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Rudy Catastrophe Watch

Storming through Florida, the beleaguered candidate plays up new issues of interest to property-owning locals.

By 1.23.08

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TAMPA -- If Rudy Giuliani finishes a distant third in the Florida primary on Tuesday -- as current polls suggest he will -- his strategy to play rope-a-dope for the first few presidential rounds before Florida will look like the worst decision since new Coke, perhaps the worst since the designated hitter.

Whoda thunk that the guy who led in most national polls for a year could turn himself into an also-ran in a matter of weeks, just by not being part of the conversation? There's a lesson here, and it probably has to do with having to engage as soon as the battle is joined. The prevent defense doesn't work any better in politics than it does in football. And you sure don't use it in the first quarter.

A telephone poll of 800 likely voters taken Sunday through Tuesday for the St. Petersburg Times, Bay News 9, and the Miami Herald shows McCain ahead in Florida at 25 percent, Romney close behind at 23 percent, and "the nation's mayor" trailing in a tie with Mike Huckabee at 15 percent. Huckabee doesn't have the money to compete in Florida's 10 (count 'em --10) media markets, and fewer people in Florida have seen Huckabee over the last week than have seen Elvis. But Rudy continues to campaign at warp speed. For the last week any time there were more than 100 people in one place in Florida one of them was Rudy Giuliani.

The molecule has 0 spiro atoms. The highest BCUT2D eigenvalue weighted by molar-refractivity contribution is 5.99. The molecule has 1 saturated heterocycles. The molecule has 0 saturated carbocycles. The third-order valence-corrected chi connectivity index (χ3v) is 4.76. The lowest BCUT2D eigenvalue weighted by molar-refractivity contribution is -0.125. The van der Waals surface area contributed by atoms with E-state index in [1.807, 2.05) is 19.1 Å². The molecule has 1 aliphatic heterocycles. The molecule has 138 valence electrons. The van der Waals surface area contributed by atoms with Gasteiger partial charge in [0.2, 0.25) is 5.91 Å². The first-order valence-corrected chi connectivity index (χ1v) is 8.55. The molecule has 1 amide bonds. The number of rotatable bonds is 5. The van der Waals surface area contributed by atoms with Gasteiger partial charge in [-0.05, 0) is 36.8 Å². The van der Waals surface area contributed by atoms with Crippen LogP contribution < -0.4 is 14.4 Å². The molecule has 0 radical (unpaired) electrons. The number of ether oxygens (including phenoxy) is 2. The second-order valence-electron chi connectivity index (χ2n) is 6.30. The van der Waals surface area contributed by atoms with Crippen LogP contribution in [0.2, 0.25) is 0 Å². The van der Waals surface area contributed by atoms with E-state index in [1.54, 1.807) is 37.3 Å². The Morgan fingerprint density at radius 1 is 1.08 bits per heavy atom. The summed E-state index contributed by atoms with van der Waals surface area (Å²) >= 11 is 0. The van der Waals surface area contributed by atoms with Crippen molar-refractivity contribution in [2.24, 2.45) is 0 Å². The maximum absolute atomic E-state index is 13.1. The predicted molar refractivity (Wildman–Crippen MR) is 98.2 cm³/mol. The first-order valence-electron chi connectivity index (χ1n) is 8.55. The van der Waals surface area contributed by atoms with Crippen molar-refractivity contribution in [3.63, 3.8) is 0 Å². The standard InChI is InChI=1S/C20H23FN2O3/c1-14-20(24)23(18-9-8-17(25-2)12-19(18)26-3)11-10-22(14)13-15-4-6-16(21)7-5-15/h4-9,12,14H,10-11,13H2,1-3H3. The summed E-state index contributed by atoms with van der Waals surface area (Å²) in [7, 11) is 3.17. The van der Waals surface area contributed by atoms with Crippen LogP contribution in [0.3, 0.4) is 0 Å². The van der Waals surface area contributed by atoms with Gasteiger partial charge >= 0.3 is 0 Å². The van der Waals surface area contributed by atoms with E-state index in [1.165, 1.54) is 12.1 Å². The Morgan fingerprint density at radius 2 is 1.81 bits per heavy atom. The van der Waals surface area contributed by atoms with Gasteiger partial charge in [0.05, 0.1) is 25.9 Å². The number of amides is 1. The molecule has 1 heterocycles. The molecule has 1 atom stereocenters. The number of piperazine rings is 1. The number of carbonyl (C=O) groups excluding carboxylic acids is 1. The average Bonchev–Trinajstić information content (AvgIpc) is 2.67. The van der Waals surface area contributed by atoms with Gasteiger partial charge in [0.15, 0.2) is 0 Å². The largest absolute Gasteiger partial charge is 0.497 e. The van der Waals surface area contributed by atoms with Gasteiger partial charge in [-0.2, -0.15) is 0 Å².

Giuliani has changed his campaign emphasis from 9-1-1 and defeating crime in New York to the economy, the issue foremost in the minds of Florida voters. His trump card is he's the only Republican candidate to support a national catastrophe fund to spread the risk of hurricane damage -- as well as damages from fires, floods, earthquakes, and other really bad stuff elsewhere -- across the nation. The storms of 2004 and 2005 and predictions of a stormy decade have caused property insurance rates in Florida to increase as much as 600 percent. For some Florida homeowners their property insurance cost them more than their mortgages. As the feds wind up on the hook for billions after catastrophes in the current "pay me later," ass-backwards system, it makes a great deal of sense to Floridians, many of whom have been forced to drop homeowners insurance, to provide a form of safety net before the storm arrives. This may not be enough to change Rudy's fortunes, but it's one of the best things he has now.

McCain got a serious bump from his wins in New Hampshire and South Carolina and has come from the back of the pack for his current lead in Florida polls. His campaign, which barely existed in Florida before this month, has scrambled volunteers and opened headquarters across the state. He's made nearly as many campaign appearances here since South Carolina as Giuliani has.

I was on hand for the opening of the McCain headquarters in Tampa last Saturday, and the enthusiastic volunteers there reminded me a bit of the McCarthy kids of 1968 only a little older and wearing ties. You get a feeling of a sense of mission from these supporters who are enthused about the personal qualities they see in their man. The conversation between these folks last Saturday, many of whom had not met each other before that day, was often about McCain's courage, his toughness, his straight-forwardness, his loyalty, his consistency of purpose. I'm not sure this portrait of McCain is entirely accurate, but the important thing is these people do. They're true believers. They would charge a machine-gun nest for McCain.

It's just a guess, because I haven't been there, but I doubt the level of enthusiasm was the same at the Romney headquarters. He has his supporters here, and doubtless worthy ones. But they're more likely to be reading profit and loss statements or critiquing position papers than charging machine gun nests. We'll see next Tuesday how much different this makes. After that it's on to Super Tuesday, and lord knows how you campaign for that. You probably just buy as many TV adds as you can afford and hope for the best.

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About the Author

Larry Thornberry is a writer in Tampa.